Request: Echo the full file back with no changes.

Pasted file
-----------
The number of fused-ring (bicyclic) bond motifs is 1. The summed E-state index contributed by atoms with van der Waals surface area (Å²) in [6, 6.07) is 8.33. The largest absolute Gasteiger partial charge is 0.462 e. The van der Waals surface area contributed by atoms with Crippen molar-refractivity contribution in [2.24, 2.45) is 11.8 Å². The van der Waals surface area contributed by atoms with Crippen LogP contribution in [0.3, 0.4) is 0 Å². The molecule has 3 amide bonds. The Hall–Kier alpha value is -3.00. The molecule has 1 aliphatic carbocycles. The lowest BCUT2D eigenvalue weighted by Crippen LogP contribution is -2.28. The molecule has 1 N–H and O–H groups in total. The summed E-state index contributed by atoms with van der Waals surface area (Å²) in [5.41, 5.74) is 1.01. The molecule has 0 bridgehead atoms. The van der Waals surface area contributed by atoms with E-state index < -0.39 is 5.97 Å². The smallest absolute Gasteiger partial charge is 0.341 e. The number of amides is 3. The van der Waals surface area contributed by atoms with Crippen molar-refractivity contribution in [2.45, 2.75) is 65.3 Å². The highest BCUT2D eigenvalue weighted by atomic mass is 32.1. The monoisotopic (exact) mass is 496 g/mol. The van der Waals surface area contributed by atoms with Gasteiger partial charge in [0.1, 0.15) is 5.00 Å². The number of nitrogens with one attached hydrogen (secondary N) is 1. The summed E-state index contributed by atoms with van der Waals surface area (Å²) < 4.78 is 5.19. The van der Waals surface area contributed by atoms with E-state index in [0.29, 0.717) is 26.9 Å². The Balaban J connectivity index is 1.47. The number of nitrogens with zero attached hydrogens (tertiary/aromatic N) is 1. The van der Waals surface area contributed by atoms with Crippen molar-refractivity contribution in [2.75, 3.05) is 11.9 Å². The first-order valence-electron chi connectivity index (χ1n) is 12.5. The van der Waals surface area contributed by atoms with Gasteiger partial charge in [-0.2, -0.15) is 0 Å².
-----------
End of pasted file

The number of fused-ring (bicyclic) bond motifs is 1. The summed E-state index contributed by atoms with van der Waals surface area (Å²) in [6, 6.07) is 8.33. The largest absolute Gasteiger partial charge is 0.462 e. The van der Waals surface area contributed by atoms with Crippen molar-refractivity contribution in [2.24, 2.45) is 11.8 Å². The van der Waals surface area contributed by atoms with Crippen LogP contribution in [0.3, 0.4) is 0 Å². The molecule has 3 amide bonds. The Hall–Kier alpha value is -3.00. The molecule has 1 aliphatic carbocycles. The lowest BCUT2D eigenvalue weighted by Crippen LogP contribution is -2.28. The molecule has 1 N–H and O–H groups in total. The summed E-state index contributed by atoms with van der Waals surface area (Å²) in [5.41, 5.74) is 1.01. The molecule has 0 bridgehead atoms. The van der Waals surface area contributed by atoms with E-state index < -0.39 is 5.97 Å². The smallest absolute Gasteiger partial charge is 0.341 e. The number of amides is 3. The van der Waals surface area contributed by atoms with Crippen molar-refractivity contribution in [2.45, 2.75) is 65.3 Å². The highest BCUT2D eigenvalue weighted by atomic mass is 32.1. The monoisotopic (exact) mass is 496 g/mol. The van der Waals surface area contributed by atoms with Gasteiger partial charge in [0.1, 0.15) is 5.00 Å². The number of nitrogens with one attached hydrogen (secondary N) is 1. The summed E-state index contributed by atoms with van der Waals surface area (Å²) < 4.78 is 5.19. The van der Waals surface area contributed by atoms with E-state index in [0.29, 0.717) is 26.9 Å². The Balaban J connectivity index is 1.47. The number of nitrogens with zero attached hydrogens (tertiary/aromatic N) is 1. The van der Waals surface area contributed by atoms with Crippen molar-refractivity contribution in [2.75, 3.05) is 11.9 Å². The first-order valence-electron chi connectivity index (χ1n) is 12.5. The van der Waals surface area contributed by atoms with Gasteiger partial charge in [-0.2, -0.15) is 0 Å².